The Leidener

A Blog by International Students at Leiden University

Pre-departure & arrival checklist

For those who got accepted and already determined to join us Leideners this Fall, you’re probably excited and nervous at the same time right now. While September is still far away, it doesn’t hurt to start preparing even before the summer, as this is a very big move and especially for international, non-EU students, paperwork will drive you mad. I personally find the instructions on Leiden University’s website very informative and straightforward, but I still remember going around Facebook page like Leiden Housing and Leiden expats to ask for a few other things which are not explicitly mentioned by the university. Even though the only thing that will give you a headache is how to find a proper accommodation, it would be nice to be mentally prepared for a few other procedures too. I will try my best to recall my personal experience and compile them into this post so that you can save all those mini heart attacks for later, more important occasions 😛

1. Town Hall registration

The purpose of registering in Town Hall is to acquire your BSN, like your ID number, which we students will mostly need when we want to open a Dutch bank account. If you can survive on cash, then you can chill. If you need a bank account promptly for whatever reasons, you might want to receive your BSN as soon as possible. But don’t worry too much because the banks usually let you send them your BSN a few weeks after you open an account.

– Book an appointment as early as you can!

You can do it online (link and instructions to be found on Leiden University’s website) so do so right after the school confirms your visa approval. I thought I could only do it after I arrived in Leiden so by the time I booked the earliest spot was more than 2 weeks later, which freaked me out a little bit.

– You don’t need to bring a legalized birth certificate

This was rather confusing and everyone kept saying different things. But when I registered (last February), neither me nor any of my friends (we’re all Asians) had to submit our birth certificates. The officer did ask if I’d brought one, but I said I thought I didn’t have to, and he didn’t say anything else.

2. Opening a bank account

Most of Leiden students use Rabobank since the university uses them. But quite a few people choose ING and ABN Amro because their services are a bit faster and more friendly to foreigners. I personally didn’t find any difficulties using Rabobank even when I don’t speak Dutch at all (plus there’s no monthly fee while for other 2 banks there is). The general time to open a bank account and get your hands on your card is 1 week.

For Rabobank, I again followed the instruction on the university’s website and submitted the documents online. A week later the bank contacted me saying that my agreement is ready and I can visit during these hours to have it signed. It was quite convenient to have such sessions because they will group all the incoming students together and instruct you in English. After you sign the agreement, the bank card will arrive by post 3 business days later, and you will have to be home to receive it. Then you can go to the office again to ask for a Rabo Scanner which is a device you will need for Internet Banking, or ask for one online here like I did (using Google Translate).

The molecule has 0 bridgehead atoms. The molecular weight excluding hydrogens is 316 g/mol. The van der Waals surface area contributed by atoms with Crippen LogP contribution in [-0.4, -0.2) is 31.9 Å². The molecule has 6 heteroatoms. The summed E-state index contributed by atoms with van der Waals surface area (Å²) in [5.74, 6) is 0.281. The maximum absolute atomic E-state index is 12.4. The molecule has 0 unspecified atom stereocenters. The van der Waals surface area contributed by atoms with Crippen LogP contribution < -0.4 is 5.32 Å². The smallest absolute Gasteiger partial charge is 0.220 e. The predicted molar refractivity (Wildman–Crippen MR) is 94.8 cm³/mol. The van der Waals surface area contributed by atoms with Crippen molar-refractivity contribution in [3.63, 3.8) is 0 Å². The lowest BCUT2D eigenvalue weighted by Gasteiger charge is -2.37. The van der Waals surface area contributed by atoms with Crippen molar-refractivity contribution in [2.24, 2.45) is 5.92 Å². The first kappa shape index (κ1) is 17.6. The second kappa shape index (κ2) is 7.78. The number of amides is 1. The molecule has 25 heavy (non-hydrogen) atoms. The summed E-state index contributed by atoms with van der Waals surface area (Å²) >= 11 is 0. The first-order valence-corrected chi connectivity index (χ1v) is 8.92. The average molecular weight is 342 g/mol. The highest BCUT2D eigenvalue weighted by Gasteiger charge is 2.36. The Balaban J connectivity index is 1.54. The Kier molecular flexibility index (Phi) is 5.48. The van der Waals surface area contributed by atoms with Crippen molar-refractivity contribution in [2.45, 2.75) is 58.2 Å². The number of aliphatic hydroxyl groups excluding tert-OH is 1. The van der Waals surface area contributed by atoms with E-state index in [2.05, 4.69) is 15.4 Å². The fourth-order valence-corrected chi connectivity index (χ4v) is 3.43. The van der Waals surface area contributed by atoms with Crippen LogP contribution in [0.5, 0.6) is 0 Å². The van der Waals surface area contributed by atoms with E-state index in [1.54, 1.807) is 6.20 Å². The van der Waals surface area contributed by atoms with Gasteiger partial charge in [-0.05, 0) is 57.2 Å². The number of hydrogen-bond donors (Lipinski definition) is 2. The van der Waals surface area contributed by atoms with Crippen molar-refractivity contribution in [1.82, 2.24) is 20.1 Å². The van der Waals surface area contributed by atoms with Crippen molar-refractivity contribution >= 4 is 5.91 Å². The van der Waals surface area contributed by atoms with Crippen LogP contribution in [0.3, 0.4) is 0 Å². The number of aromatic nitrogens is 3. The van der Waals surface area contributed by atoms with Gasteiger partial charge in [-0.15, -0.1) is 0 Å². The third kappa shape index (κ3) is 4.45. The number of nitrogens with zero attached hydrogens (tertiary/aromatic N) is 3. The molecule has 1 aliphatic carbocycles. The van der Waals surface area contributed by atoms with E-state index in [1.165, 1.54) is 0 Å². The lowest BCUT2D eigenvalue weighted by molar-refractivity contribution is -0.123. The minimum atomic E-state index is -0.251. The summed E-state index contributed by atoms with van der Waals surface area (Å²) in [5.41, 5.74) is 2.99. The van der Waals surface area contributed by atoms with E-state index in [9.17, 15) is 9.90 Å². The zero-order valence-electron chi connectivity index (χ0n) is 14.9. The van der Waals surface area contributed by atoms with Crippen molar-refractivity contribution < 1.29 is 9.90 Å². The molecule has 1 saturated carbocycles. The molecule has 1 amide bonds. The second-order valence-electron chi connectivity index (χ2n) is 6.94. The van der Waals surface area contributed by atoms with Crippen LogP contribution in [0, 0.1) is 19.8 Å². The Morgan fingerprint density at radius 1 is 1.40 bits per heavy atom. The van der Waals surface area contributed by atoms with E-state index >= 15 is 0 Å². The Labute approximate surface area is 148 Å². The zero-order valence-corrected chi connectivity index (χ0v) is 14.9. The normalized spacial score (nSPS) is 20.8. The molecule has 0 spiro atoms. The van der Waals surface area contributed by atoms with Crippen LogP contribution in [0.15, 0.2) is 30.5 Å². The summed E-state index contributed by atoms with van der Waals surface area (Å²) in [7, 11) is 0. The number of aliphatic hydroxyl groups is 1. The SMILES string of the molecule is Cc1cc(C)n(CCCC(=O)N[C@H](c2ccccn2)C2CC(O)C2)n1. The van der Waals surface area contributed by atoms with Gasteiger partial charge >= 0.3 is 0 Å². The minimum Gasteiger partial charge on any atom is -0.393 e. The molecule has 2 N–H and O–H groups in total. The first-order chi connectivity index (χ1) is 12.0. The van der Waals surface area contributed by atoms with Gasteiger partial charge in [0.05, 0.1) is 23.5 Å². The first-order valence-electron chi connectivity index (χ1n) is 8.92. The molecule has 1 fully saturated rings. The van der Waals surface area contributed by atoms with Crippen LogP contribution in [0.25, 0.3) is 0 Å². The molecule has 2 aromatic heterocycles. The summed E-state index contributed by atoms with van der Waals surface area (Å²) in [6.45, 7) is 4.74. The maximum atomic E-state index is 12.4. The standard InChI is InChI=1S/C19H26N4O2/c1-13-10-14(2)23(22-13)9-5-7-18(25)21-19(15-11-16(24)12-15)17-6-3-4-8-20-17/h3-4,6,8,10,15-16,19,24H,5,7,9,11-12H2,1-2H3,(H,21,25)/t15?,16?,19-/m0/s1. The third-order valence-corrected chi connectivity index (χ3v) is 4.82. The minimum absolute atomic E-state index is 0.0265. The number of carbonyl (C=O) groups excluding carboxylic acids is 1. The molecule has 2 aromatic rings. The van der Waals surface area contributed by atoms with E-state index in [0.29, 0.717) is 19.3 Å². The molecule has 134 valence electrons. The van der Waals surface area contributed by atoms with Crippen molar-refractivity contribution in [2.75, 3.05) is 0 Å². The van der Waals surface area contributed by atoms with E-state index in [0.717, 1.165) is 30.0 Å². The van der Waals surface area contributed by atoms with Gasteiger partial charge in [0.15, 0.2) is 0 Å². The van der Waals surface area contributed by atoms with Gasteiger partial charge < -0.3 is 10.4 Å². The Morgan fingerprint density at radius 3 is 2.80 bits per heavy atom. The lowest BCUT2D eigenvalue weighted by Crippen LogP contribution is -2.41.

3. OV chipcard

Pretty much everyone here owns an OV chipcard to use the public transportation. It’s easy to find information about it on the Internet, but I do have some personal advice. It’s a lot more convenient to have the personal OV chipcard, and you should totally buy the NS subscription that gives you 40% discount on train ticket price. Normally the subscription costs 55 euros/year, but there are some times (twice?) during the year they have the promotion for which you only need to pay 29 euros for the first year, and also get your personal OV made for free. So what I did was to buy an anonymous OV as soon as I landed in Schiphol airport and travel with it until I get the free personal OV and the subscription from the promotion. You can sell the anonymous one later, or just keep it in case friends or family visit and they can also benefit from your 40% discount.

I think that’s pretty much what you should know in advance and I don’t want to bombard you with too much information because you will figure them all out eventually. It can be quite a fun process, albeit stressful sometimes… If you’re still unclear about something and can’t seem to find answers elsewhere, TheLeidener is here to help 😉

About Phuong@theleidener

4 comments on “Pre-departure & arrival checklist

  1. Michele
    June 16, 2015

    Excellent post. I’m facing a few of these issues ass well..

  2. Wordpress Design India
    August 1, 2015

    Thank you, I have recently been looking for info
    about this subject for a while and yours is the greatest I’ve discovered so far.

    However, what about the bottom line? Are you
    sure about the source?

    • admin@theleidener
      August 5, 2015

      You are most welcome! To clarify, the generic OV cards can be used by anyone for up to 5 years (or until it breaks!) and therefore can be sold on to another person. The 40% off OV chipkaart is specific to a person with a photo on the card. Students who are Dutch citizens can apply for a free travel card, and some EU citizens may be eligible for this if they have lived in the Netherlands for 5 years and are eligible for Dutch student financing. I hope this helps!

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This entry was posted on May 29, 2015 by in Living in Holland, Student Life.
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